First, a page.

As the southern states began to secede early in 1861, Robert E. Lee, considered to be the most qualified man in the US army,
was offered the command of all the Union forces. Few men have ever had to answer the agonizing question of ambition versus loyalty that Lee faced.
Despite personal objections to both slavery and secession, Lee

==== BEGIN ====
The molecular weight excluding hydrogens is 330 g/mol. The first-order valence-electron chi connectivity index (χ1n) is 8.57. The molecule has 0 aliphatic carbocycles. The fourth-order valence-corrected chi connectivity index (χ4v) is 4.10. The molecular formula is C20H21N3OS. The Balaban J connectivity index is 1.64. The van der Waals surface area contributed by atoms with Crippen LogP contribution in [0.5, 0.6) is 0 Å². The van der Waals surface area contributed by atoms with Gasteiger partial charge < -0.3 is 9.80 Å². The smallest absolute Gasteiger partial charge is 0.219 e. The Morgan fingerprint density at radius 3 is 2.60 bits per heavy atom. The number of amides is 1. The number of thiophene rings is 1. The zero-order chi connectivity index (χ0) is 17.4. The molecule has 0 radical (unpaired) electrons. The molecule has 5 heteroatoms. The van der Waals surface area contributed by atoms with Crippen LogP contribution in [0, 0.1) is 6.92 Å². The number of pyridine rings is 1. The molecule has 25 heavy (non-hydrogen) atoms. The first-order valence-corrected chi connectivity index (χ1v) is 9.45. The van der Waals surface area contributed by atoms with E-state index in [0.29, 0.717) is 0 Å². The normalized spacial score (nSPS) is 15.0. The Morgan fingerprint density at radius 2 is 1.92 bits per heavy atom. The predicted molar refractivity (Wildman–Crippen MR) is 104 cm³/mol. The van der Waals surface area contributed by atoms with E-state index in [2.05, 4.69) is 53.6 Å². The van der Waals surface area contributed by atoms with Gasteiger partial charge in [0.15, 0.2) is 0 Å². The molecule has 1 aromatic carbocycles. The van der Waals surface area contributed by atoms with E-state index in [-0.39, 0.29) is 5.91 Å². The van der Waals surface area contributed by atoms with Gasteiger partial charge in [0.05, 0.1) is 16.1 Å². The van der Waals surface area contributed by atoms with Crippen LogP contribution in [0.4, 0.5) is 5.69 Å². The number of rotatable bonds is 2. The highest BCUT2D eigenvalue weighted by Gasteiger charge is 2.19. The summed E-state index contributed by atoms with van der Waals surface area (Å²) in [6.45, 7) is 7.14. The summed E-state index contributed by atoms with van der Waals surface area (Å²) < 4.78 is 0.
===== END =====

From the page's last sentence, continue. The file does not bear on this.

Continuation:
declined the appointment. Thus when his home state of Virginia seceded he felt obliged to resign his commission, saying "I struggle to separate myself from a service to which I have devoted all the best years of my
life. Save in defense of my native state, I never desire again to draw my sword."
Not long after, when it became clear that Virginia would surely become a battleground in this conflict, he accepted a general's
commission in the new Confederate army. Just thirteen months